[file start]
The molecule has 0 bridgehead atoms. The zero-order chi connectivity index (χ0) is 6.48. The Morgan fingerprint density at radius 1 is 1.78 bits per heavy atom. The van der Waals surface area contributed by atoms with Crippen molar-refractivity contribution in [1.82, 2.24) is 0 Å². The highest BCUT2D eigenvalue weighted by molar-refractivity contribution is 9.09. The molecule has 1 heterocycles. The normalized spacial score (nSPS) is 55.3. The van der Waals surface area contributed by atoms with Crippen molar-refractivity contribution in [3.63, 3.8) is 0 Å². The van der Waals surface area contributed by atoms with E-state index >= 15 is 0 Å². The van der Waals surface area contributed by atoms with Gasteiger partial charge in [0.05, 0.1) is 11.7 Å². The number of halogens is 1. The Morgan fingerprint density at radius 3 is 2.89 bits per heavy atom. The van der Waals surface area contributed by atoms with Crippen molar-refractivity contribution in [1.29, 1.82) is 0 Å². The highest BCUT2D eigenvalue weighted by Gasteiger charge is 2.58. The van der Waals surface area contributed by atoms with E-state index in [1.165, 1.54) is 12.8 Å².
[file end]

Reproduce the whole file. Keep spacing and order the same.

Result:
The molecule has 0 bridgehead atoms. The zero-order chi connectivity index (χ0) is 6.48. The Morgan fingerprint density at radius 1 is 1.78 bits per heavy atom. The van der Waals surface area contributed by atoms with Crippen molar-refractivity contribution in [1.82, 2.24) is 0 Å². The highest BCUT2D eigenvalue weighted by molar-refractivity contribution is 9.09. The molecule has 1 heterocycles. The normalized spacial score (nSPS) is 55.3. The van der Waals surface area contributed by atoms with Crippen molar-refractivity contribution in [3.63, 3.8) is 0 Å². The van der Waals surface area contributed by atoms with E-state index >= 15 is 0 Å². The van der Waals surface area contributed by atoms with Gasteiger partial charge in [0.05, 0.1) is 11.7 Å². The number of halogens is 1. The Morgan fingerprint density at radius 3 is 2.89 bits per heavy atom. The van der Waals surface area contributed by atoms with Crippen molar-refractivity contribution in [1.29, 1.82) is 0 Å². The highest BCUT2D eigenvalue weighted by Gasteiger charge is 2.58. The van der Waals surface area contributed by atoms with E-state index in [1.165, 1.54) is 12.8 Å².